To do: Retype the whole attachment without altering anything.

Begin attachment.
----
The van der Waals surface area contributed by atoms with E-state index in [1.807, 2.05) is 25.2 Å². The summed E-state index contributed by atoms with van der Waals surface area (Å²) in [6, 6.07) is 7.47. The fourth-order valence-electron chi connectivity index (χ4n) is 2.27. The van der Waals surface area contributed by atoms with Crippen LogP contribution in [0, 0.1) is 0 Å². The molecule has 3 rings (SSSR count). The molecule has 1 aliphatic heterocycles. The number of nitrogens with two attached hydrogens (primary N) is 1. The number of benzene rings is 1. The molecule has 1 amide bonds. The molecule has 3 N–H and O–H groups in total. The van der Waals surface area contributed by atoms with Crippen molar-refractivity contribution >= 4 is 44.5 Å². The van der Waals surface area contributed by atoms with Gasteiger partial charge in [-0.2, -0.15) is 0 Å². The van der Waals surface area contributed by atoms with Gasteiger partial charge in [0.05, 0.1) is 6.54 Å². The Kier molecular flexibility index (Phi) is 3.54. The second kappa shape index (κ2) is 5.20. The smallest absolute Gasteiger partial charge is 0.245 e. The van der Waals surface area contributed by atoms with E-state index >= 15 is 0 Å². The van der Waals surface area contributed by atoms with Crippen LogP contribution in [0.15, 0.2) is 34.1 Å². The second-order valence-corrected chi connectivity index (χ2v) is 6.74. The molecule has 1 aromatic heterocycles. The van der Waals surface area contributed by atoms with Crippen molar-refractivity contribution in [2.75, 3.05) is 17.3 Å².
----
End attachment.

The van der Waals surface area contributed by atoms with E-state index in [1.807, 2.05) is 25.2 Å². The summed E-state index contributed by atoms with van der Waals surface area (Å²) in [6, 6.07) is 7.47. The fourth-order valence-electron chi connectivity index (χ4n) is 2.27. The van der Waals surface area contributed by atoms with Crippen LogP contribution in [0, 0.1) is 0 Å². The molecule has 3 rings (SSSR count). The molecule has 1 aliphatic heterocycles. The number of nitrogens with two attached hydrogens (primary N) is 1. The number of benzene rings is 1. The molecule has 1 amide bonds. The molecule has 3 N–H and O–H groups in total. The van der Waals surface area contributed by atoms with Crippen molar-refractivity contribution >= 4 is 44.5 Å². The van der Waals surface area contributed by atoms with Gasteiger partial charge in [-0.2, -0.15) is 0 Å². The van der Waals surface area contributed by atoms with Gasteiger partial charge in [0.05, 0.1) is 6.54 Å². The Kier molecular flexibility index (Phi) is 3.54. The second kappa shape index (κ2) is 5.20. The smallest absolute Gasteiger partial charge is 0.245 e. The van der Waals surface area contributed by atoms with E-state index >= 15 is 0 Å². The van der Waals surface area contributed by atoms with Crippen LogP contribution in [0.15, 0.2) is 34.1 Å². The second-order valence-corrected chi connectivity index (χ2v) is 6.74. The molecule has 1 aromatic heterocycles. The van der Waals surface area contributed by atoms with Crippen molar-refractivity contribution in [2.75, 3.05) is 17.3 Å².